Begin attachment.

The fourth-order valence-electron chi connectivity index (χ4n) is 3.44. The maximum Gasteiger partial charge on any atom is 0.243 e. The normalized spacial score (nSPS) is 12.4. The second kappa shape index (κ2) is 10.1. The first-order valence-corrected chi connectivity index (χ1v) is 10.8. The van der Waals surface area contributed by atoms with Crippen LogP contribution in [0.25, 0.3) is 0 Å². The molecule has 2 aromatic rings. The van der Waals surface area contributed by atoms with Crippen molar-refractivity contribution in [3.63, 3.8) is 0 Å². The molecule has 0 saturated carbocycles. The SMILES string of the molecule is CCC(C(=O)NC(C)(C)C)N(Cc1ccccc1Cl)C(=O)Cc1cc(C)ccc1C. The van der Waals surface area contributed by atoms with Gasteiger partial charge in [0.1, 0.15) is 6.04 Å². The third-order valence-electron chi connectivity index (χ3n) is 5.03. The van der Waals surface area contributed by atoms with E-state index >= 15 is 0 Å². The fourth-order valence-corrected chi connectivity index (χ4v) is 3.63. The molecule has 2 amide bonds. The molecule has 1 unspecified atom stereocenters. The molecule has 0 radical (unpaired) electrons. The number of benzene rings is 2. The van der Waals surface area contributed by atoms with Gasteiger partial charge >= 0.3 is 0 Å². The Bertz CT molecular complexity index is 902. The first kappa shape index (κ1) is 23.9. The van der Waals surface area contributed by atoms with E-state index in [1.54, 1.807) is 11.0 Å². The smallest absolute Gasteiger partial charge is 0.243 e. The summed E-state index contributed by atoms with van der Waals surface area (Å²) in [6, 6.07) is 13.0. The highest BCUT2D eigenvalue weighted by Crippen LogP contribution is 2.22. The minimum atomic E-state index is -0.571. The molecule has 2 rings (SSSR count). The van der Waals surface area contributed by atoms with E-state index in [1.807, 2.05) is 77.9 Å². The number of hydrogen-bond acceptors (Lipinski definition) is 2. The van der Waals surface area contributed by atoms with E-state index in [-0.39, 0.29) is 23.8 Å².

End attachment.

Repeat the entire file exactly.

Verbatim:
The fourth-order valence-electron chi connectivity index (χ4n) is 3.44. The maximum Gasteiger partial charge on any atom is 0.243 e. The normalized spacial score (nSPS) is 12.4. The second kappa shape index (κ2) is 10.1. The first-order valence-corrected chi connectivity index (χ1v) is 10.8. The van der Waals surface area contributed by atoms with Crippen LogP contribution in [0.25, 0.3) is 0 Å². The molecule has 2 aromatic rings. The van der Waals surface area contributed by atoms with Crippen molar-refractivity contribution in [3.63, 3.8) is 0 Å². The molecule has 0 saturated carbocycles. The SMILES string of the molecule is CCC(C(=O)NC(C)(C)C)N(Cc1ccccc1Cl)C(=O)Cc1cc(C)ccc1C. The van der Waals surface area contributed by atoms with Gasteiger partial charge in [0.1, 0.15) is 6.04 Å². The third-order valence-electron chi connectivity index (χ3n) is 5.03. The van der Waals surface area contributed by atoms with E-state index >= 15 is 0 Å². The fourth-order valence-corrected chi connectivity index (χ4v) is 3.63. The molecule has 2 amide bonds. The molecule has 1 unspecified atom stereocenters. The molecule has 0 radical (unpaired) electrons. The number of benzene rings is 2. The van der Waals surface area contributed by atoms with Gasteiger partial charge >= 0.3 is 0 Å². The Bertz CT molecular complexity index is 902. The first kappa shape index (κ1) is 23.9. The van der Waals surface area contributed by atoms with E-state index in [1.54, 1.807) is 11.0 Å². The smallest absolute Gasteiger partial charge is 0.243 e. The summed E-state index contributed by atoms with van der Waals surface area (Å²) in [6, 6.07) is 13.0. The highest BCUT2D eigenvalue weighted by Crippen LogP contribution is 2.22. The minimum atomic E-state index is -0.571. The molecule has 2 rings (SSSR count). The van der Waals surface area contributed by atoms with E-state index in [1.807, 2.05) is 77.9 Å². The number of hydrogen-bond acceptors (Lipinski definition) is 2. The van der Waals surface area contributed by atoms with E-state index in [-0.39, 0.29) is 23.8 Å².